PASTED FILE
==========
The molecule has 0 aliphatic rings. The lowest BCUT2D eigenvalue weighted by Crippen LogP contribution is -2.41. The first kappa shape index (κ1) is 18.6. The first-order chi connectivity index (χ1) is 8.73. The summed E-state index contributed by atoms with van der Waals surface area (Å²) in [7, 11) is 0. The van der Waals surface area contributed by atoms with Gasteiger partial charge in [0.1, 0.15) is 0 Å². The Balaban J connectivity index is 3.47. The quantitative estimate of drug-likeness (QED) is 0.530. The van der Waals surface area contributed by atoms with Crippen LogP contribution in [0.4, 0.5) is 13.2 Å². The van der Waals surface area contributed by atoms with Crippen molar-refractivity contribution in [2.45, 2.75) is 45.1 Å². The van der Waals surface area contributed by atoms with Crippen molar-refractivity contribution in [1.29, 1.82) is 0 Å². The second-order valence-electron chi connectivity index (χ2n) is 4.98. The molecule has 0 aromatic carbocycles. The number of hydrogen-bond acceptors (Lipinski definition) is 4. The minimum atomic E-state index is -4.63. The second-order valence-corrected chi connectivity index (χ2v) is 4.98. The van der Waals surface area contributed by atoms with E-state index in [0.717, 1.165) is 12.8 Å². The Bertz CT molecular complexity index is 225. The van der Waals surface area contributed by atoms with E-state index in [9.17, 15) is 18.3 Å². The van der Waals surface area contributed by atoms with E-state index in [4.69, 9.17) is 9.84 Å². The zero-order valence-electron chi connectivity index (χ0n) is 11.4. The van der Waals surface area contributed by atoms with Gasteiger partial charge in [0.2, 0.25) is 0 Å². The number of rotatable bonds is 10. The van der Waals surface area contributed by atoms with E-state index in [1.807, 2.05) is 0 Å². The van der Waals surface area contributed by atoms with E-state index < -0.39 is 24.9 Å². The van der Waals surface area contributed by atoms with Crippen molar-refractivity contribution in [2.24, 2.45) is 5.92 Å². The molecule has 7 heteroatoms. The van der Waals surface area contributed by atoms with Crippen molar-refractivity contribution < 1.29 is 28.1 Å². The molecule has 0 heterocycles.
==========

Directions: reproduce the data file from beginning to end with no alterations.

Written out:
The molecule has 0 aliphatic rings. The lowest BCUT2D eigenvalue weighted by Crippen LogP contribution is -2.41. The first kappa shape index (κ1) is 18.6. The first-order chi connectivity index (χ1) is 8.73. The summed E-state index contributed by atoms with van der Waals surface area (Å²) in [7, 11) is 0. The van der Waals surface area contributed by atoms with Gasteiger partial charge in [0.1, 0.15) is 0 Å². The Balaban J connectivity index is 3.47. The quantitative estimate of drug-likeness (QED) is 0.530. The van der Waals surface area contributed by atoms with Crippen LogP contribution in [0.4, 0.5) is 13.2 Å². The van der Waals surface area contributed by atoms with Crippen molar-refractivity contribution in [2.45, 2.75) is 45.1 Å². The van der Waals surface area contributed by atoms with Crippen molar-refractivity contribution in [1.29, 1.82) is 0 Å². The second-order valence-electron chi connectivity index (χ2n) is 4.98. The molecule has 0 aromatic carbocycles. The number of hydrogen-bond acceptors (Lipinski definition) is 4. The minimum atomic E-state index is -4.63. The second-order valence-corrected chi connectivity index (χ2v) is 4.98. The van der Waals surface area contributed by atoms with E-state index in [0.717, 1.165) is 12.8 Å². The Bertz CT molecular complexity index is 225. The van der Waals surface area contributed by atoms with E-state index in [9.17, 15) is 18.3 Å². The van der Waals surface area contributed by atoms with E-state index in [4.69, 9.17) is 9.84 Å². The zero-order valence-electron chi connectivity index (χ0n) is 11.4. The van der Waals surface area contributed by atoms with Gasteiger partial charge in [0.2, 0.25) is 0 Å². The number of rotatable bonds is 10. The van der Waals surface area contributed by atoms with E-state index in [1.807, 2.05) is 0 Å². The van der Waals surface area contributed by atoms with E-state index < -0.39 is 24.9 Å². The van der Waals surface area contributed by atoms with Crippen molar-refractivity contribution in [2.24, 2.45) is 5.92 Å². The molecule has 7 heteroatoms. The van der Waals surface area contributed by atoms with Crippen molar-refractivity contribution < 1.29 is 28.1 Å². The molecule has 0 heterocycles.